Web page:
Nope, there is no such principle in general, although it depends on the particular country. In the U.S. the closest concept is fair use, which covers some cases. Unfortunately, there's no simple way to tell when it applies. For example, it's not true that all educational uses are automatically fair use.

I'm not a lawyer, but my understanding is that if you reproduce a figure from a paper so you can criticize it, then that's certainly fair use, but if you decide to illustrate your cryptographic protocol using Bart and Lisa Simpson, then that's likely not. Of course many cases fall in between these extremes.

In practice, though, you are unlikely to get in any trouble for using copyrighted images in slides for an academic presentation. People do it all the time, and I've never heard of any legal action. Posting the slides online is a little riskier, but even that is sometimes done. [Don't interpret this as legal advice, of course: it's still illegal if it's not covered by fair use.]

If you want to be careful, you can choose to use only public domain images or those available under a suitable Creative Commons license allowing re-use. The web page can help you find such images.

Note that Creative Commons licenses typically require attribution, and that's a good practice in general. If you use any images you don't create, I'd recommend a little note giving credit off to the side somewhere. After all, it's good to model high ethical standards for our students.

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Yeah one has to cite the reference of course, but in case one would have a slide which contains 6 images taken from different places it is a problem. Eventually the slides will be full of links to many sites, and some links are too long, this would be so distracting I think. – New Science Faculty Jan 30 '13 at 16:23
Yeah, it can be tricky. You could just have a line at the bottom of the slide in very small type saying "Images from A, B, C, D, E, F." and not giving full links. – Anonymous Mathematician Jan 30 '13 at 16:26
It depends on the country. In Germany the copyright law has a paragraph which explicitly allows using small works or small parts of a work for teaching purposes. – silvado Jan 30 '13 at 18:51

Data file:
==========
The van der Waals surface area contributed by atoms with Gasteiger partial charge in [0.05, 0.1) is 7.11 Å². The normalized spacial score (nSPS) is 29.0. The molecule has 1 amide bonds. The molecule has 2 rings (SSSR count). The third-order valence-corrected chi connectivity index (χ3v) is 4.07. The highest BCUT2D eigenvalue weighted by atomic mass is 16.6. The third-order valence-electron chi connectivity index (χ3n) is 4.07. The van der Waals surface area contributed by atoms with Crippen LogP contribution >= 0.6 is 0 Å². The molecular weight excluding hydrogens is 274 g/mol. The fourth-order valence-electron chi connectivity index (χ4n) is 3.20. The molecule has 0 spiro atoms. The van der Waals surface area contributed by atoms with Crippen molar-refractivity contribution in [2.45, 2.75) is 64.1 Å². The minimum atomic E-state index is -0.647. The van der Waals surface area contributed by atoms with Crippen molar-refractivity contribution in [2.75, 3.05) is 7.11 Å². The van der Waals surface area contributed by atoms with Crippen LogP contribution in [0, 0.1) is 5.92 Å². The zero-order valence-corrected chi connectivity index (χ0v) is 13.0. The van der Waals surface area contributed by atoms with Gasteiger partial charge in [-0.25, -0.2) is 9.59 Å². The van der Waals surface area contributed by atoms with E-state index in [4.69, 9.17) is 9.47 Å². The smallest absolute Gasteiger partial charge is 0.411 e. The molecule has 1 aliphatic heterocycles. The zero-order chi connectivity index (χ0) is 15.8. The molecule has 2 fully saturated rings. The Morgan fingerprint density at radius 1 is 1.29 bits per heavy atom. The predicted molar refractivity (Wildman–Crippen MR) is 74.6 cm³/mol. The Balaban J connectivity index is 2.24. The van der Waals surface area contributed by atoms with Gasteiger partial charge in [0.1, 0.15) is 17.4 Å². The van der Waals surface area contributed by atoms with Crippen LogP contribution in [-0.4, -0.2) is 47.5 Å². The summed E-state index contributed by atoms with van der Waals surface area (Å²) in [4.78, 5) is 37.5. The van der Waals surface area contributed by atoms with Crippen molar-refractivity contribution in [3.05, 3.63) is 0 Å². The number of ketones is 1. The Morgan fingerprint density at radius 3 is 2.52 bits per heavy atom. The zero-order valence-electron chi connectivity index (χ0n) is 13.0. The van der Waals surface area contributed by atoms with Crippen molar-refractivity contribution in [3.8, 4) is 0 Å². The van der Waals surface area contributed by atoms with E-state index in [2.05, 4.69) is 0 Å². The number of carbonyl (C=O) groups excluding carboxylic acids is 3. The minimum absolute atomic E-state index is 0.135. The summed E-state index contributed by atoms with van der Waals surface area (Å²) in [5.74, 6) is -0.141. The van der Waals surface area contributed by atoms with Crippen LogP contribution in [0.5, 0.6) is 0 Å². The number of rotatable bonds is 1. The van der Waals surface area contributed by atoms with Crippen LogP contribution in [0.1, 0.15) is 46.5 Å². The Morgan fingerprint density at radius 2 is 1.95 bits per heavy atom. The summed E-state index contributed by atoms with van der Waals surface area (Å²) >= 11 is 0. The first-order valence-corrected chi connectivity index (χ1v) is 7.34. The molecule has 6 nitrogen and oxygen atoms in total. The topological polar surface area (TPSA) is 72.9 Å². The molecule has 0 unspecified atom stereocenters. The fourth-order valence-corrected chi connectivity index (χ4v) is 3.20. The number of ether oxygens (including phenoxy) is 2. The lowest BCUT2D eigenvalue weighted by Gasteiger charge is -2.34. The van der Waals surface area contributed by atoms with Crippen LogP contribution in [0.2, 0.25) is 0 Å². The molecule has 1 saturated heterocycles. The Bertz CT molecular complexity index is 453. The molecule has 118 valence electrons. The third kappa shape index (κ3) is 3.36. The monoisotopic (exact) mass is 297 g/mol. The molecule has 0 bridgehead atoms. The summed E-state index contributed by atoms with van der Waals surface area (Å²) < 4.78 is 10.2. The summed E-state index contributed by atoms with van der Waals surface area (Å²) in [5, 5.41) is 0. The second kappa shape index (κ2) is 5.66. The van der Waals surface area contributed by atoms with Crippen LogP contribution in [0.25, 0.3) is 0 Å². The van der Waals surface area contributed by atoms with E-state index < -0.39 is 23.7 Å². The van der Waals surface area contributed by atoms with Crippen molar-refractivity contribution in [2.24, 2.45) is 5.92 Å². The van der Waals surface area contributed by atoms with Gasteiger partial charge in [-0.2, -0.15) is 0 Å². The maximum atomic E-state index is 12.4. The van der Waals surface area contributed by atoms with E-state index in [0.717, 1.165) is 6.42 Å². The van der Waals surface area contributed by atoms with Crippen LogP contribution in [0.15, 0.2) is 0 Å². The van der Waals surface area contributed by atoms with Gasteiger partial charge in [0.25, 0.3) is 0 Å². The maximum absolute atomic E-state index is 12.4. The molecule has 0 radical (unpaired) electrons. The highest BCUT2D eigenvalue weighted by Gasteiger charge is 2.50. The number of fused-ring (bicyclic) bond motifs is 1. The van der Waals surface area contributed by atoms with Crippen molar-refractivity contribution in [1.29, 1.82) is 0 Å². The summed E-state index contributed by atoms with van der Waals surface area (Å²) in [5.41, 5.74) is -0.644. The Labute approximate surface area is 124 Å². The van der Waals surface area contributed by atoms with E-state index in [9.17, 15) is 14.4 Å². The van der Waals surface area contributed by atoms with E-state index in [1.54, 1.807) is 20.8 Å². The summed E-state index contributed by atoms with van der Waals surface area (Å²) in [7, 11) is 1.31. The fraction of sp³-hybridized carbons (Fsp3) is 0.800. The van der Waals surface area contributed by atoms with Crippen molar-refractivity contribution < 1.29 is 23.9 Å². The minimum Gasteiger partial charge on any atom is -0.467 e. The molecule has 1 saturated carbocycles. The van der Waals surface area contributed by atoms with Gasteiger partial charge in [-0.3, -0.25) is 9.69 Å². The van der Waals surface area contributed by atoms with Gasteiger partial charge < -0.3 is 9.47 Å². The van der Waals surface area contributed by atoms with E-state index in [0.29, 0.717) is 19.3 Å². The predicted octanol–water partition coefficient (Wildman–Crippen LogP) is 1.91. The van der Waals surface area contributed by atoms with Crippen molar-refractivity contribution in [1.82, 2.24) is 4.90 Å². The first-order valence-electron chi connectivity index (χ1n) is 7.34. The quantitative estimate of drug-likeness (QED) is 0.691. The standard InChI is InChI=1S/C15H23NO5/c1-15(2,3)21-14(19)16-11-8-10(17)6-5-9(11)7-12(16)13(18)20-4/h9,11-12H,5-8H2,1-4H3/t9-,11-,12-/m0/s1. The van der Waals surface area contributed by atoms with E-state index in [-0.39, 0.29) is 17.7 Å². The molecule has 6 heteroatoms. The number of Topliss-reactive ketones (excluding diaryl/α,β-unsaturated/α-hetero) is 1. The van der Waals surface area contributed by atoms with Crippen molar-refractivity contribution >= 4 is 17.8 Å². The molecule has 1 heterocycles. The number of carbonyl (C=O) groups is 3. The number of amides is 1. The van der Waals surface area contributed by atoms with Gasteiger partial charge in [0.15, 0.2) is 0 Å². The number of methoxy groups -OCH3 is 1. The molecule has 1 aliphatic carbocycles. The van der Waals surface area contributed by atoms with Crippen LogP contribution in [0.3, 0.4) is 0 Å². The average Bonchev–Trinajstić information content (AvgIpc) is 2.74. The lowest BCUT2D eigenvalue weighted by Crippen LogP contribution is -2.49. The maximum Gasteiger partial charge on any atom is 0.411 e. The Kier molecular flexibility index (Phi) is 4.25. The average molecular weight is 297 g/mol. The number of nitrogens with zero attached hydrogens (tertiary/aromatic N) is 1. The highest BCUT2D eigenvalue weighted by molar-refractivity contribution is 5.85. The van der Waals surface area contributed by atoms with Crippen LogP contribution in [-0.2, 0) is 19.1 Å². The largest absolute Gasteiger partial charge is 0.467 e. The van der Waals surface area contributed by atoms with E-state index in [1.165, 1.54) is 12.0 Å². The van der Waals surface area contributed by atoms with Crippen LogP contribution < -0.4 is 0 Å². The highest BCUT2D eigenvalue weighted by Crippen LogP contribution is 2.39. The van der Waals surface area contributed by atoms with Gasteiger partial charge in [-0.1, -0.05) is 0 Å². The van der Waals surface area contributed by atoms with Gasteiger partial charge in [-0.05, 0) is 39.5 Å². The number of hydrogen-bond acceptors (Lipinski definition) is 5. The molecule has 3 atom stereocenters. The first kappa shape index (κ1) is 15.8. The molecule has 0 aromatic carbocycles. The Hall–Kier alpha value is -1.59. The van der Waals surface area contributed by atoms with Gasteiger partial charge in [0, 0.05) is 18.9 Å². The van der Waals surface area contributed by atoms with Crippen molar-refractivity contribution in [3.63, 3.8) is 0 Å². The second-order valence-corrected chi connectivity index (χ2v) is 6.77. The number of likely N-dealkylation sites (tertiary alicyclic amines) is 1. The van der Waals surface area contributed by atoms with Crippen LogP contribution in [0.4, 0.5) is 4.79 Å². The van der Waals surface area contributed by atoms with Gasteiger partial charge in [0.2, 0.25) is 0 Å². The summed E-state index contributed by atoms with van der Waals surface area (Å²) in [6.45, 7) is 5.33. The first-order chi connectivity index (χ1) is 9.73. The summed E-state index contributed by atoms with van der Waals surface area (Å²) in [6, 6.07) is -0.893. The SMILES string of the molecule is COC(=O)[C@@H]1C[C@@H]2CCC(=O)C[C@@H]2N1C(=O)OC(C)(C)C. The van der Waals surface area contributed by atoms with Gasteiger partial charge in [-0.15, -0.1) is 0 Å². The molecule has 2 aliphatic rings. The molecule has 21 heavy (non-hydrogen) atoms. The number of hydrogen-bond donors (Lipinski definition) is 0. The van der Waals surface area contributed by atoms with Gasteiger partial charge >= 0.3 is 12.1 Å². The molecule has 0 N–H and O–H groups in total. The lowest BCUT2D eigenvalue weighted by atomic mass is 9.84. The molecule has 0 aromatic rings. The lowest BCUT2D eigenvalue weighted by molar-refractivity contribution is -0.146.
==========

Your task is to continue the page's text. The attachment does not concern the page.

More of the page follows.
@Silvado: Good point, I'll edit to clarify. Incidentally, the German law ( allows only uses that are "necessary to the respective purpose" ("zu dem jeweiligen Zweck geboten"), so it's not 100% clear to me what it covers, and it does not include anyone but the actual students (for example, you cannot post the slides online). Still, it's great that German law has formalized this. I wish they would do that in the U.S. – Anonymous Mathematician Jan 30 '13 at 19:47
@NewScienceFaculty If links are long or distracting, you can provide them aggregated in last slide (like references in papers). I've seen it quite often. – Piotr Migdal Jan 31 '13 at 16:19

In case the search engine does not matter to you, you could also search in Flickr instead of using Google. The advanced search on Flickr has an option to search for pictures with the Creative Commons licence only, which is a good start.

However, check the individual licence terms. E.g. some pictures require that the photographer is mentioned.

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There is no such thing as "the Creative Commons license". CC publishes several very different licences. – TRiG Jun 13 '14 at 21:30

We publish an industry magazine (very colourful and attractive piece!) and we use all our images from ThinkStock.

This is not a free site but once you have subscribed to it (for a year or a month), you can download the number of images in your package.

There is no copyright restrictions and you can manipulate the images in any way you like.

Check this too: MorgueFile Its free.

And StockExpert

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2000 € per year is probably more than a teacher can afford, and I think most departments would not see it as a justified expense. – F'x Jan 31 '13 at 8:06

A copyright is still limited in some very important ways, such as Fair Use. This is a legal doctrine which allows even copyrighted material to be used by others for purposes of "criticism, comment, news reporting, teaching, scholarship, and research." (see

Since it sounds like you would be using the images for nonprofit educational purposes, as long as you cite the course it is not infringing on anyone's rights.